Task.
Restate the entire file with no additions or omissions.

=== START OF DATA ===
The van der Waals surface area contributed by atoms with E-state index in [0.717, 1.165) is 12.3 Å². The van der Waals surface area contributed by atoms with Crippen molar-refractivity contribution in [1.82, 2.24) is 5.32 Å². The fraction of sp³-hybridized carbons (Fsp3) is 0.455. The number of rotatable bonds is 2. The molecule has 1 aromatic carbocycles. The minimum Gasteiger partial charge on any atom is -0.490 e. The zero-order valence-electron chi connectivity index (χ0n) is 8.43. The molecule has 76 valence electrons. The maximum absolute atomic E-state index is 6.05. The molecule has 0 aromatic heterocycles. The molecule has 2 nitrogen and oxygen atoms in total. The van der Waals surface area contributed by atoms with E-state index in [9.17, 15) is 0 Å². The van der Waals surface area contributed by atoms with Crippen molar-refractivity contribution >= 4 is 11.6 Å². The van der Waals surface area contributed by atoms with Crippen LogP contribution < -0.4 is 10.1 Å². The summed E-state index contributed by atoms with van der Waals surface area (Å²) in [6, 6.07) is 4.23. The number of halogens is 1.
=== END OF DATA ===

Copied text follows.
The van der Waals surface area contributed by atoms with E-state index in [0.717, 1.165) is 12.3 Å². The van der Waals surface area contributed by atoms with Crippen molar-refractivity contribution in [1.82, 2.24) is 5.32 Å². The fraction of sp³-hybridized carbons (Fsp3) is 0.455. The number of rotatable bonds is 2. The molecule has 1 aromatic carbocycles. The minimum Gasteiger partial charge on any atom is -0.490 e. The zero-order valence-electron chi connectivity index (χ0n) is 8.43. The molecule has 76 valence electrons. The maximum absolute atomic E-state index is 6.05. The molecule has 0 aromatic heterocycles. The molecule has 2 nitrogen and oxygen atoms in total. The van der Waals surface area contributed by atoms with E-state index in [9.17, 15) is 0 Å². The van der Waals surface area contributed by atoms with Crippen molar-refractivity contribution >= 4 is 11.6 Å². The van der Waals surface area contributed by atoms with Crippen LogP contribution < -0.4 is 10.1 Å². The summed E-state index contributed by atoms with van der Waals surface area (Å²) in [6, 6.07) is 4.23. The number of halogens is 1.